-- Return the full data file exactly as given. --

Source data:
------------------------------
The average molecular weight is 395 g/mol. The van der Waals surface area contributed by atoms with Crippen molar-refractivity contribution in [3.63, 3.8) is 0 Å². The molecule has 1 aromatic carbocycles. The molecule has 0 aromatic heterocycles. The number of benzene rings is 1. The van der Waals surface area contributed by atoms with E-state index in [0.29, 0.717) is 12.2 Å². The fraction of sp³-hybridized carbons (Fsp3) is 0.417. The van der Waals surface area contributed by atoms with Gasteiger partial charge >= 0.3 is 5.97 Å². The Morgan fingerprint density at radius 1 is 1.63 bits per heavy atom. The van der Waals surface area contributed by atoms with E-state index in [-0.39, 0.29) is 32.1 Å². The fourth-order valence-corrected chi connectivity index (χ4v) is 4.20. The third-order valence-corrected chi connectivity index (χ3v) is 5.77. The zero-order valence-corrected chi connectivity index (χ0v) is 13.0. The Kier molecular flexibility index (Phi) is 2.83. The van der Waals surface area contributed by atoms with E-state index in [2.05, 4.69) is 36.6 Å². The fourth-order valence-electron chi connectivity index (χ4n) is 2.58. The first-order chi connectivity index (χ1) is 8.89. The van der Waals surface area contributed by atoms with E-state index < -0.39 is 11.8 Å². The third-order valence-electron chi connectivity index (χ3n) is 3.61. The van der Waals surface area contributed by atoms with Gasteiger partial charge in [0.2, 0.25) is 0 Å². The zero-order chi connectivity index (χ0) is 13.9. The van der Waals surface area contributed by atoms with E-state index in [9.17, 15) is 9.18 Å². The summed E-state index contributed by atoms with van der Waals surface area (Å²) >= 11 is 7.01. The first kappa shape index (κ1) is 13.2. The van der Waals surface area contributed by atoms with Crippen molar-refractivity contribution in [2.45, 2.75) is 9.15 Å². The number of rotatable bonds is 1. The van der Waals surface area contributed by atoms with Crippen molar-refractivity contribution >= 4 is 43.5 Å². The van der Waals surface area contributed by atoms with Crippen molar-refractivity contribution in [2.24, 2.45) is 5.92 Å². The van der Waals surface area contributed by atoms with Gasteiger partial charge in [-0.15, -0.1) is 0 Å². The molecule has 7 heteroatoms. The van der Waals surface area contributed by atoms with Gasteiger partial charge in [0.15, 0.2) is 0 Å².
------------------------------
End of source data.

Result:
The average molecular weight is 395 g/mol. The van der Waals surface area contributed by atoms with Crippen molar-refractivity contribution in [3.63, 3.8) is 0 Å². The molecule has 1 aromatic carbocycles. The molecule has 0 aromatic heterocycles. The number of benzene rings is 1. The van der Waals surface area contributed by atoms with E-state index in [0.29, 0.717) is 12.2 Å². The fraction of sp³-hybridized carbons (Fsp3) is 0.417. The van der Waals surface area contributed by atoms with Gasteiger partial charge >= 0.3 is 5.97 Å². The Morgan fingerprint density at radius 1 is 1.63 bits per heavy atom. The van der Waals surface area contributed by atoms with E-state index in [-0.39, 0.29) is 32.1 Å². The fourth-order valence-corrected chi connectivity index (χ4v) is 4.20. The third-order valence-corrected chi connectivity index (χ3v) is 5.77. The zero-order valence-corrected chi connectivity index (χ0v) is 13.0. The Kier molecular flexibility index (Phi) is 2.83. The van der Waals surface area contributed by atoms with E-state index in [2.05, 4.69) is 36.6 Å². The fourth-order valence-electron chi connectivity index (χ4n) is 2.58. The first-order chi connectivity index (χ1) is 8.89. The van der Waals surface area contributed by atoms with E-state index < -0.39 is 11.8 Å². The third-order valence-electron chi connectivity index (χ3n) is 3.61. The van der Waals surface area contributed by atoms with Gasteiger partial charge in [0.2, 0.25) is 0 Å². The zero-order chi connectivity index (χ0) is 13.9. The van der Waals surface area contributed by atoms with E-state index in [9.17, 15) is 9.18 Å². The summed E-state index contributed by atoms with van der Waals surface area (Å²) >= 11 is 7.01. The first kappa shape index (κ1) is 13.2. The van der Waals surface area contributed by atoms with Crippen molar-refractivity contribution in [2.45, 2.75) is 9.15 Å². The number of rotatable bonds is 1. The van der Waals surface area contributed by atoms with Crippen molar-refractivity contribution >= 4 is 43.5 Å². The van der Waals surface area contributed by atoms with Crippen molar-refractivity contribution in [2.24, 2.45) is 5.92 Å². The van der Waals surface area contributed by atoms with Gasteiger partial charge in [-0.15, -0.1) is 0 Å². The molecule has 7 heteroatoms. The van der Waals surface area contributed by atoms with Gasteiger partial charge in [0.15, 0.2) is 0 Å².